Nvidia unveils Tegra 4 processor, first quad-core Cortex-A15 chip
LAS VEGAS—Nvidia unveiled its Tegra 4 processor Sunday, a chip that will bring consumers more power in mobile devices and help Nvidia remain competitive in the fast moving mobile market.
The Tegra 4 is based on ARM's quad-core Cortex-A15 processor and also packs in 72 graphics processing unit cores.
"This thing is flooded with GPU cores," said Nvidia CEO Jen-Hsun Huang (above) at a press conference at the International CES.
Those processing cores will provide consumers with faster performance, but pre-launch speculation about the chip had centered on whether portable devices really need more processing power.
Huang sought to address that issue during a demonstration on stage when he pitted a Nexus 10 tablet, which he called "the fastest tablet in the world today," against a Tegra 4-based tablet. The two tablets were set to load 25 high-traffic web sites: the Tegra 4 did it in 27 seconds and the Nexus 10 tablet in 50 seconds.
That works out to an average page load time of one second versus two seconds, so consumers can decide for themselves if they really need to save that second.
Huang also showed other tricks that could be done with the faster chip, such as HDR (high-dynamic range) photography. HDR combines a series of photographs taken at different exposure settings to provide a wider dynamic range and is processor intensive. The iPhone 5 takes about 2 seconds to capture an HDR image, said Huang, while the Tegra 4 can snap two shots almost simultaneously and combine them.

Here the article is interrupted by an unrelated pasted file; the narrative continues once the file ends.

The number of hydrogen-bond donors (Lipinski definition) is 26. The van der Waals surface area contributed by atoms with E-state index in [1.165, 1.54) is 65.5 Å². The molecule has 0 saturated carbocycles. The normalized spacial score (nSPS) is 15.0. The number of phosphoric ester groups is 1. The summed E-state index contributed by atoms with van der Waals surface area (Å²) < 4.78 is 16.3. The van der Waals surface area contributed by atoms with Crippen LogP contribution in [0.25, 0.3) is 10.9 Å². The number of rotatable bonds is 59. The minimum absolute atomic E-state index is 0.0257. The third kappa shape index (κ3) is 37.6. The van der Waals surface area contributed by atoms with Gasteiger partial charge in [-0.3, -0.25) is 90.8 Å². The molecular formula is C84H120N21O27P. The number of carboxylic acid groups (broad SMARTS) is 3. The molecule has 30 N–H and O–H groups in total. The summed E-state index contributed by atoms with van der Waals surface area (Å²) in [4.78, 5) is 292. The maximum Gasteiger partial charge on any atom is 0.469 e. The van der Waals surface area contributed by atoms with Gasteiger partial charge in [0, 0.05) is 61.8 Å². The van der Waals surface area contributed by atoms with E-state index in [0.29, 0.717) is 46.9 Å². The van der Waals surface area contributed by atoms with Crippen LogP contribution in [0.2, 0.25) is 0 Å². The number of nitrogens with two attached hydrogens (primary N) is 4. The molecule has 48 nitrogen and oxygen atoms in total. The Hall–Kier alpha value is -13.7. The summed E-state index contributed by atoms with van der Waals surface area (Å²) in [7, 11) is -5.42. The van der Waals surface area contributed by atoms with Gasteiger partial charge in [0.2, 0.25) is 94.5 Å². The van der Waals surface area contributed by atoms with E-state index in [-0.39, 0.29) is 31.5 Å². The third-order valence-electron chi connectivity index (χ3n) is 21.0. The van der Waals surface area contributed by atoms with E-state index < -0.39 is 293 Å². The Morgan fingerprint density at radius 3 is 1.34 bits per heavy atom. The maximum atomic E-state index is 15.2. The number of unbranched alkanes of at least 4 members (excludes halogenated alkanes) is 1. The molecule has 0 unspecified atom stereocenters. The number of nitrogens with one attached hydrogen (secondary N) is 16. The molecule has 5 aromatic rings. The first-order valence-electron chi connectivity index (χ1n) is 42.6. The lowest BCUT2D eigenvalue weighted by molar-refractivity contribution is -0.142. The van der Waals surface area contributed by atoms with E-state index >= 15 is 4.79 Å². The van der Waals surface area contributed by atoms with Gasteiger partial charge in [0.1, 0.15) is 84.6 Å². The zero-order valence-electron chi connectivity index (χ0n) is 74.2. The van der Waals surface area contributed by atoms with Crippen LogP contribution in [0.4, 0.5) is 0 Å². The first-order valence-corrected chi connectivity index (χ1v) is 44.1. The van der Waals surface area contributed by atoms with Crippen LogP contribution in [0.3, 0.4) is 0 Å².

"It basically is a one-shot HDR," he said. "Whatever you can take with one exposure, you can now take in HDR."
The new chip is important if Nvidia is to remain competitive in the smartphone and tablet computer marketplace.
Its previous chip, the Tegra 3, scored some notable successes, including in smartphones from HTC and LG, and tablets such as Google's Nexus 7, Microsoft Surface and Asus's Transformer. But the chip was produced on a 40-nanometer semiconductor production process.
Rival Qualcomm has already moved to a more advanced 28nm process for its Snapdragon S4, which competes with the Tegra.
The nanometer measurement indicates the smallest feature on the surface of the chip, and each jump in technology brings advantages for consumers. Newer production processes mean lower power consumption and smaller chips, or more performance in a chip of any given size.
So chips manufactured on a more advanced production line can be attractive to device makers. Snapdragon's growing influence in the smartphone and tablet space is one of the factors pushing Nvidia to upgrade its Tegra chip.
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